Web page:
‘When you talk to the other side, you never know who will be listening.’
Ouija: Origin of Evil is a 2016 supernatural horror film directed by Mike Flanagan (Gerald’s Game; Hush; Abstentia; Before I Wake; Oculus) from a screenplay co-written with Jeff Howard (also announced as the co-scripter of the 2016 remake of I Know What You Did Last Summer).
Elizabeth Reaser, Parker Mack, Annalise Basso (Oculus; Ghost Image; Dark House; TV series Bones) Sam Anderson, Kate Siegel (Gerald’s Game; Hush), Henry Thomas, Lulu Wilson, Doug Jones, Bob Gebert, Michael Weaver, Ele Keats, Chelsea Gonzalez, Chad Heffelfinger.
Although it received largely negative reviews, Ouija went on to earn $102.5 million worldwide at the box office against a budget of $5 million.
For the sequel, a host of producers jumped on board: Michael Bay, Brad Fuller and Andrew Form are representing Platinum Dunes (The Unborn; The Purge 3; Friday the 13th 2016 reboot) while Jason Blum will produce for Blumhouse Productions (they also produced Flanagan’s horror hit Oculus).
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Meanwhile, ouija board manufacturers Hasbro are represented by producers Brian Goldner and Stephen Davis, whilst Flanagan’s frequent collaborator, Trevor Macy, is on board for Intrepid Pictures. Sara Scott, Universal’s director of development, is also along for the ride.
“It’s still no scarier than any branded content, and perhaps only the most lukewarm slumber party would truly need it. Yet if you were to ask whether Origin of Evil offers a better quality of timewasting than its predecessor, my finger would hover inexorably over YES.” Mike McCahill, The Guardian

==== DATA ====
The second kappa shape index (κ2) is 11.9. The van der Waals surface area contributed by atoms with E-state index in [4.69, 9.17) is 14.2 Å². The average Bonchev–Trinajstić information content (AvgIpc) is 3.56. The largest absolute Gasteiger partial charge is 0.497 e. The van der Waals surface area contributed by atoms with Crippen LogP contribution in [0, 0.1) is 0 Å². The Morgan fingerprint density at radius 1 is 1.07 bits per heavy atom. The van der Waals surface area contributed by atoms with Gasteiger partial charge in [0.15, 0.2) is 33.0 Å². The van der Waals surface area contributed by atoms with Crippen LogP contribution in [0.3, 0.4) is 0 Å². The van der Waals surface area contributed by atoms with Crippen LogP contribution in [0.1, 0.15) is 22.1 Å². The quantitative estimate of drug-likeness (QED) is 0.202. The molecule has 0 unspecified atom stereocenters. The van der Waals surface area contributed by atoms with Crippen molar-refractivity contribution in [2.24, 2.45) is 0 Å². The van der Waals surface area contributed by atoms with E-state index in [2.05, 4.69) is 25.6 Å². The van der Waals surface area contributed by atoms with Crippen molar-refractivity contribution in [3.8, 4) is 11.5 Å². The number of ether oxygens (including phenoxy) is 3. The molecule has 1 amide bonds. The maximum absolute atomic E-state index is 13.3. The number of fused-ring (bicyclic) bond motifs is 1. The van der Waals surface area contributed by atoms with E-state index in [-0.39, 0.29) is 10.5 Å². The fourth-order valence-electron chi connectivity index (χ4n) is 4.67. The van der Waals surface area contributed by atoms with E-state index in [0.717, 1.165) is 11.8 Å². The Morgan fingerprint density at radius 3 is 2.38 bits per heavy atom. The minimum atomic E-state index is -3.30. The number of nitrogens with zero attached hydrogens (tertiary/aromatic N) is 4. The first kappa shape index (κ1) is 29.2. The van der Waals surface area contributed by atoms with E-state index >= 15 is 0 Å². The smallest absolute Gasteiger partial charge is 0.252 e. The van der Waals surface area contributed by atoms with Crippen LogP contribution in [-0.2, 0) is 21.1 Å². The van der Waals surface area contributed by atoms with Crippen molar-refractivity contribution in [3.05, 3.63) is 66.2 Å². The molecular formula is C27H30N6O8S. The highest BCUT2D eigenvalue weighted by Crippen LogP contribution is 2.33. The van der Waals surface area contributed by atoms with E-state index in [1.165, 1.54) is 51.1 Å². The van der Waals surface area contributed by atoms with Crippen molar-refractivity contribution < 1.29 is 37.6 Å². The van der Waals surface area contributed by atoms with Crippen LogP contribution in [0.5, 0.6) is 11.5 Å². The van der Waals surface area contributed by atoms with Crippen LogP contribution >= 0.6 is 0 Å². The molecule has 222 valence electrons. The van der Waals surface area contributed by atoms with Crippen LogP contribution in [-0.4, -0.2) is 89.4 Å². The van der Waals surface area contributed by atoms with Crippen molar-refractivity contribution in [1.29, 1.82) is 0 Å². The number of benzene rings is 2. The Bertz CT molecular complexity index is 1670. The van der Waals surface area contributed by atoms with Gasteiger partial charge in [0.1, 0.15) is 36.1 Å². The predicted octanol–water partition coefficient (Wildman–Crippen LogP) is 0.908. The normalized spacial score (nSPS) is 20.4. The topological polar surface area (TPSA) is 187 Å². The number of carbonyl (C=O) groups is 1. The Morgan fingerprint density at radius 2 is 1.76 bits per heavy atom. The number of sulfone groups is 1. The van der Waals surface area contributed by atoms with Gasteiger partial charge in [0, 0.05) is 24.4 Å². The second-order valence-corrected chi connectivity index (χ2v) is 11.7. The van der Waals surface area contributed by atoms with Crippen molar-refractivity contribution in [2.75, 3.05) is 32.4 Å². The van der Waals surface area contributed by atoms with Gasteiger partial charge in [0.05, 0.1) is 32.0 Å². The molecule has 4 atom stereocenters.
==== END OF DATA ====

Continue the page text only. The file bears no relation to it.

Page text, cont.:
“Ouija is genuinely frightening and smart, the rare horror prequel able to stand on its own merits and deliver a full-bodied story that succeeds without any previous knowledge or trappings. However, in outfitting this particular haunted house with monsters to spare, Flanagan loses the thread of what’s really scary: Everything we can’t see.” Kate Erbland, IndieWire
“Origin of Evil doesn’t stretch the conventions of teen-appeal spookiness too far, but is solidly put together, mounted with a pleasant conviction and runs to several fine performances and some decent scares.” Kim Newman, Screen Daily
“The film works because it is atmospheric as can be, and shows real heart in the family dynamic of the leads. Even some decidedly iffy CG in a couple of scenes (plus a couple of moments that unintentionally conjure memories of the LG phone ‘found footage’ ad from last year) can’t derail this from delivering some well-executed frights and a solid 99 minutes of entertainment.” Steven Hickey, UK Horror Scene
” …concerned just as much with the people at its center as it is with scaring the daylights out of us. Flanagan’s got plenty of passion projects in his past, but who out there figured the sequel to a movie based on a Ouija board would be one of his best?” Randall Colburn, Consequence of Sound
“Ms. Wilson has “otherworldly” down perfectly, and Mr. Flanagan springs some effective scares, though eventually the proceedings turn a little silly. The connections to the earlier film are barely discernible; really, this is a free-standing story … but this one works pretty well…” Neil Genzlinger, The New York Times